Many police officers shy away from mentioning organ or tissue donation to families. This is for several obvious reasons:
- Officers are not experts in the area - they aren't health professionals
- Organ donation is nothing to do with police procedures
- Officers are concerned about offending families at a terrible time, some families will not want to consider donation, and may be angry if it is raised
- Officers imagine that someone else would raise the possibility of donation if it is possible, or officers presume that donation is not possible, because the death happened by the roadside rather than in hospital, and injuries were very severe.
There are, however, some very important reasons why it is helpful for officers to have some knowledge of organ and tissue donation and that officers are able to broach the subject with families. Some police officers regularly do this following a death on the road, and find that this provides a very useful service to some families that these families would not otherwise receive. The quote below, and further information below, explains why.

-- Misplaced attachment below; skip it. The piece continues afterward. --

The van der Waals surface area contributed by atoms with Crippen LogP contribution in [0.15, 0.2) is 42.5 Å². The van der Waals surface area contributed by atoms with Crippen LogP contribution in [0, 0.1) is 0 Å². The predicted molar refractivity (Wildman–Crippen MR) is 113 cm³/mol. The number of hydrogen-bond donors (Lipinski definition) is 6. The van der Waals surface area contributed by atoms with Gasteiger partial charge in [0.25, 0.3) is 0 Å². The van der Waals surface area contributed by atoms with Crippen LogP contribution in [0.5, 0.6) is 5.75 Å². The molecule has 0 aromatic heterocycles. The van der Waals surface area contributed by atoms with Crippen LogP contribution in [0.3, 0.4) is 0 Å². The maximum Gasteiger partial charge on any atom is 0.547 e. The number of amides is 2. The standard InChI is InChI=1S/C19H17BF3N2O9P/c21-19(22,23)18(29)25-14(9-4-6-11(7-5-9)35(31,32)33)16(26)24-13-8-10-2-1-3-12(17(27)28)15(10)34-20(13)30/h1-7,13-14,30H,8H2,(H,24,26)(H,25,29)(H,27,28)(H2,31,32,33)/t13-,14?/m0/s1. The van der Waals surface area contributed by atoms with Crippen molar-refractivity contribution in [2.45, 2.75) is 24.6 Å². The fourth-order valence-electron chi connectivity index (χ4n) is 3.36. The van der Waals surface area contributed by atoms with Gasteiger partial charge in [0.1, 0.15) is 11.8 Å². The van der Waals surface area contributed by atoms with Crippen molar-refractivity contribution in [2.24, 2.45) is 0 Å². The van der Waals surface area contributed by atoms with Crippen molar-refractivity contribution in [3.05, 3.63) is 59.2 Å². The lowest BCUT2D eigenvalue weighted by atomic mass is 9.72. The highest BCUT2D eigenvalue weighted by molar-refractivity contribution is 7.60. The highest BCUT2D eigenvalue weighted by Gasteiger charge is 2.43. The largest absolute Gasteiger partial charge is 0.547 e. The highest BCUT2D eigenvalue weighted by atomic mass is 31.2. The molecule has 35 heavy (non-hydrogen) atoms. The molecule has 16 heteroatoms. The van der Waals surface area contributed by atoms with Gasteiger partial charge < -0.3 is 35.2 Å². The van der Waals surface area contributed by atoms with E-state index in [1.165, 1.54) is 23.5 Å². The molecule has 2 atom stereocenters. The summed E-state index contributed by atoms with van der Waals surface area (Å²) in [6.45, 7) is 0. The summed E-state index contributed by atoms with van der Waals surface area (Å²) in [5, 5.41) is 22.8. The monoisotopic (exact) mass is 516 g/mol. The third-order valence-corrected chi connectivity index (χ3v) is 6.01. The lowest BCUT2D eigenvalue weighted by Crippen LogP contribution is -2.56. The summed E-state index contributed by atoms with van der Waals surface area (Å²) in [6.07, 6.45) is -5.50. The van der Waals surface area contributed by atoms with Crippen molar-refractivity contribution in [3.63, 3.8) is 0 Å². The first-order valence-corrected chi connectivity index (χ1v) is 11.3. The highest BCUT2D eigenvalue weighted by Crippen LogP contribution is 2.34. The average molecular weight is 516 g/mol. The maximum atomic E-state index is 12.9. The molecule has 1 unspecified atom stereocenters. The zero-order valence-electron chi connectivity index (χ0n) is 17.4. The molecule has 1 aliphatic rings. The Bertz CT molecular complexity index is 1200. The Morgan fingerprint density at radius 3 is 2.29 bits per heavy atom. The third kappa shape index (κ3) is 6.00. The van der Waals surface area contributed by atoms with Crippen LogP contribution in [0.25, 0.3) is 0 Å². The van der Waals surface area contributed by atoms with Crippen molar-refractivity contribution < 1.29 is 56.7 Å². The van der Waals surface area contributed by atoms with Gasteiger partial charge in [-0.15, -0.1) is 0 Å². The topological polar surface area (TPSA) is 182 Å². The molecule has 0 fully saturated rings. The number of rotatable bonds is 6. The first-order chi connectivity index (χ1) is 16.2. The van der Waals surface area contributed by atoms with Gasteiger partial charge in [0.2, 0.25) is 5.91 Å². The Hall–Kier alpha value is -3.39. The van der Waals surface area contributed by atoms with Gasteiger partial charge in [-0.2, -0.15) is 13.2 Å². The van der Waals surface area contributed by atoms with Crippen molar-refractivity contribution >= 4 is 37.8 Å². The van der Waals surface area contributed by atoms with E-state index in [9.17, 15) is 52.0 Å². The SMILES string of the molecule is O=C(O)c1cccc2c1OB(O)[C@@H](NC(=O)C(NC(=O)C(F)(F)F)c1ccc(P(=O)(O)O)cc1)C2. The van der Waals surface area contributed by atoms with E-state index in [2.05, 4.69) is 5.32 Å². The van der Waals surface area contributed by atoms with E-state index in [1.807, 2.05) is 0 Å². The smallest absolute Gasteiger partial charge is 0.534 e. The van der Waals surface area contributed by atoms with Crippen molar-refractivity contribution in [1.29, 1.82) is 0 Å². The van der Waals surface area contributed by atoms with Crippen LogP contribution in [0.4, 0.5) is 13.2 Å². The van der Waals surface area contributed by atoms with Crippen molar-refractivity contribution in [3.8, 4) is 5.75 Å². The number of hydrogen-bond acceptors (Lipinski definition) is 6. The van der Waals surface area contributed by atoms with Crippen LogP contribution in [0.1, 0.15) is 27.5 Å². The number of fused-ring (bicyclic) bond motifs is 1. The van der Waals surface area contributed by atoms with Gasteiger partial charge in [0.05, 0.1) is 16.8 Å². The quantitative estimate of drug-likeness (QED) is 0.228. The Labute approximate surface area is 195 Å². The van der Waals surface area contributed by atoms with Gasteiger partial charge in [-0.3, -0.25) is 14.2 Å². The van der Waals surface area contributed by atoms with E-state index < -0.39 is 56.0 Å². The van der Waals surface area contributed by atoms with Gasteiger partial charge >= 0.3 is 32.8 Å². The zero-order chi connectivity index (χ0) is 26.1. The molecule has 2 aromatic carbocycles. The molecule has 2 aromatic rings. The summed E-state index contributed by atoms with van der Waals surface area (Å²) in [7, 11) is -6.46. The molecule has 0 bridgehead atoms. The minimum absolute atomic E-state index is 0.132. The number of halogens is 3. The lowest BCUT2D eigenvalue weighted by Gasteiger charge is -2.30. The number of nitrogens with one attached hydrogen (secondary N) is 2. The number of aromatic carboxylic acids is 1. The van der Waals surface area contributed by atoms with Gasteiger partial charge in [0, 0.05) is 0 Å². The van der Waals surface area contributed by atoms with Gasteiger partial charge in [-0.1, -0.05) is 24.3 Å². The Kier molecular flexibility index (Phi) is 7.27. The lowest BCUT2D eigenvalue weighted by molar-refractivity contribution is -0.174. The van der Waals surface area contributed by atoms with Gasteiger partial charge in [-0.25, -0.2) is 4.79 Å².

A victim's perspective
"We knew, when we thought about it afterwards, that our daughter had always wanted to be a donor if she died, but at the time we were told about her death it was the last thing on our minds. When we finally asked about it, we were told by our police contact that it wouldn't have been possible anyway, because she died at the scene of the crash. However, we have now found out that it would have been possible to donate tissue and other parts. We are really sad that we weren't given this opportunity, and that our police officer was misinformed (which didn't give us confidence in his knowledge in other areas), and that, ultimately, we didn't get the opportunity to respect our daughter's wishes and potentially save someone's life, or their eyesight, or their skin." Mother bereaved by a road crash.